Melodrama – noun /ˈmel·əˌdrɑ·mə, -ˌdræm·ə/
A play or style of acting in which the characters behave and show emotion in a more noticeable way than real people usually do. – Cambridge English Dictionary.
Teaching screenwriting, as I do, provides an ongoing wonderful lesson in subjectivity. Ask screenwriters where the inciting incident occurs in a screenplay, and a lively debate begins that includes five different theories. Ditto any discussion on where the midpoint is. Art is fluid and open to interpretation, and storytelling is no exception. So it is with melodrama; a word which cannot seem to outrun a pejorative meaning. If your script “descends” into “melodrama,” then you have missed out on capturing something authentic and crossed over into written histrionics.
When it comes to screen storytelling, it may be time to cultivate a new understanding: that motion pictures are actually a darn fine fit for melodrama. The reason we go to movies or binge watch TV is, indeed, to allow ourselves to feel; to experience an onrush of emotions depicted by people behaving, as the Cambridge English Dictionary says, “In a more noticeable way than real people usually do.”
How far back do you want to go? 1931. Is the entire premise behind the miraculous eyesight-restoring surgery in Charlie Chaplin’s City Lights (co-written with Harry Crocker) ridiculous? Yes. Is the moment when the newly–sighted heroine recognizes the Little Tramp as her benefactor still impossibly heart-wrenching today? Yes, again. 1920. Lilian Gish on an ice floe in D.W. Griffith’s Way Down East (screenplay by Lottie Blair Parker from the play by William A. Brady) is as bigger-than-life as they come—and never fails to elicit awe.
Let’s jump ahead a few years. If you wept into your 3-D glasses during the first ten minutes of Up (screenplay by Pete Docter, Tom McCarthy, and Bob Peterson), you allowed yourself to be carried along by melodrama. If you felt transported into a world of heightened experience as a sea creature embraced a woman in a watery fantasy world during The Shape of Water (screenplay by Guillermo del Toro and Vanessa Taylor) you happily succumbed to melodrama.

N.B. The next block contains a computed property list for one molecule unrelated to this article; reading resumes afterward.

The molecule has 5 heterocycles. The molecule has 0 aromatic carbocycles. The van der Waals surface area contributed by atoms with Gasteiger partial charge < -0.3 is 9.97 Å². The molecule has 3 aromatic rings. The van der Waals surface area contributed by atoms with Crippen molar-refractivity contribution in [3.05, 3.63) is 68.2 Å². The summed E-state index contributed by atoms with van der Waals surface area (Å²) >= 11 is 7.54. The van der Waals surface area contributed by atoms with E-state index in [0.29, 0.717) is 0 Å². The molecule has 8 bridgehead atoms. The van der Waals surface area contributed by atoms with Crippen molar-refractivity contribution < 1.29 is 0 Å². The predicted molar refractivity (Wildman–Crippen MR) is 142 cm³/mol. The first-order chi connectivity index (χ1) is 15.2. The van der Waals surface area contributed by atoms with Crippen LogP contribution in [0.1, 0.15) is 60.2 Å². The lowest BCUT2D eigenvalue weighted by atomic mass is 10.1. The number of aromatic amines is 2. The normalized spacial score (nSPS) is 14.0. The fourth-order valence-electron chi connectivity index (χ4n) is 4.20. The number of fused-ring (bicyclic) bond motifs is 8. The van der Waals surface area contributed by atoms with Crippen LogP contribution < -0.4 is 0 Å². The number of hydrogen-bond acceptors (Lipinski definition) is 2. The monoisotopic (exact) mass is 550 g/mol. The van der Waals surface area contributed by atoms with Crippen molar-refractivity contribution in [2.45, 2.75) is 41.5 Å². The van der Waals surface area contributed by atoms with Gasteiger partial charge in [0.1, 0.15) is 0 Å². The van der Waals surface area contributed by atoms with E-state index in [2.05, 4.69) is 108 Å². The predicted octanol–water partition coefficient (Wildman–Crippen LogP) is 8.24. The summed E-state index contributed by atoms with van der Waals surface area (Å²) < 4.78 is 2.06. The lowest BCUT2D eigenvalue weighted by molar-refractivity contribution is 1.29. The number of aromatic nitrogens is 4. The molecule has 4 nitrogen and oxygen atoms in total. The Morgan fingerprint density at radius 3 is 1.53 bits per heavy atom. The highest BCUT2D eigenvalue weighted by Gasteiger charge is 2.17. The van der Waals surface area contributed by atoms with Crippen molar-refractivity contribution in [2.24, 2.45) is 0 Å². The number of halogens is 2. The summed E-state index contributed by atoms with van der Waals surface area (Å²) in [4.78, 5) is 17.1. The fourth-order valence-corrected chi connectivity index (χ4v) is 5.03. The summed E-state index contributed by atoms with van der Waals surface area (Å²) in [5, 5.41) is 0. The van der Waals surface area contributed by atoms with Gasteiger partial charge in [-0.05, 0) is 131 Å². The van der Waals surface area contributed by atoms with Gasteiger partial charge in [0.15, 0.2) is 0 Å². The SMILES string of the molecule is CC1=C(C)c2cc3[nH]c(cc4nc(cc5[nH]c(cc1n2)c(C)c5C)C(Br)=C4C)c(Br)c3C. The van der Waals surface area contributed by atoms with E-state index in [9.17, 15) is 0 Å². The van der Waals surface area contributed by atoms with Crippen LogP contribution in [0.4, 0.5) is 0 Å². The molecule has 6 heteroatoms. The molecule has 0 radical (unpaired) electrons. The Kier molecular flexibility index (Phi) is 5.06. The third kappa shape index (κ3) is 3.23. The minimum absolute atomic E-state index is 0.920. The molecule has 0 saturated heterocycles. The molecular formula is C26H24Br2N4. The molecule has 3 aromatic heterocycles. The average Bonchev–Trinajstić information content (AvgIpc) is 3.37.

If you were swept up in the profound human feeling enhanced by a masterful use of musical score in either Moonlight (screenplay by Barry Jenkins and Tarell Alvin McCraney) or If Beale Street Could Talk (screenplay by Barry Jenkins, based on the book by James Baldwin), you felt the pull of melodrama in the midst of powerful, beautifully crafted drama.
Be assured, none of these examples are meant to cast melodrama in a negative light. To the contrary. They serve to show us how rich a connotation the word can have when massaged by the right creative visionary. A heightened reality if you will. To expand upon the point, these writ-large notions are what movies were made to deliver. Anytime you want to refer to that Cambridge English Dictionary definition, just scroll up. It pretty much describes our relationship to screen entertainment.
The way into finding out why “melodrama” may be such a dismissive term might be found in the works of less imaginative storytellers and filmmakers who haven’t the vision to use anything but tropes to convey their characters’ emotions. As such, the overused outburst of “noooooooo!” has become a source of comedy precisely because it so unabashedly gives in to the melodramatic impulse and has no thematic or dramatic oomph behind it.
Have a character that feels vulnerable? Have them utter the line, “Please…just hold me,” and you have added to the reasons why critics can so easily write you off as a melodramatic hack. So, we find that, as with every other hotly contested aspect of artistic creation, a technique done poorly cannot hope to transcend any stigma attached to it, whereas a technique done well only enlivens our engagement with it.
The ancient Greeks knew what melodrama was and embraced it. As author Misha Donat points out in a 2005 edition of The Guardian, back in the day melodrama referred to “…its literal Greek meaning, as a combination of music and acting. Although it tended to be used for depicting heightened emotion – with highly wrought heroines abandoned by a husband or lover, such as Medea…” So there you go. What we now accept as the greatest works of drama in history featured such subjects as a woman who kills her own children rather than be snubbed by her man. Add to that Oedipus the King, the fellow who murdered his father and had relations with his mother. Euripides and Sophocles, respectively, worked with some of the most over-the-top emotions we are likely ever to find.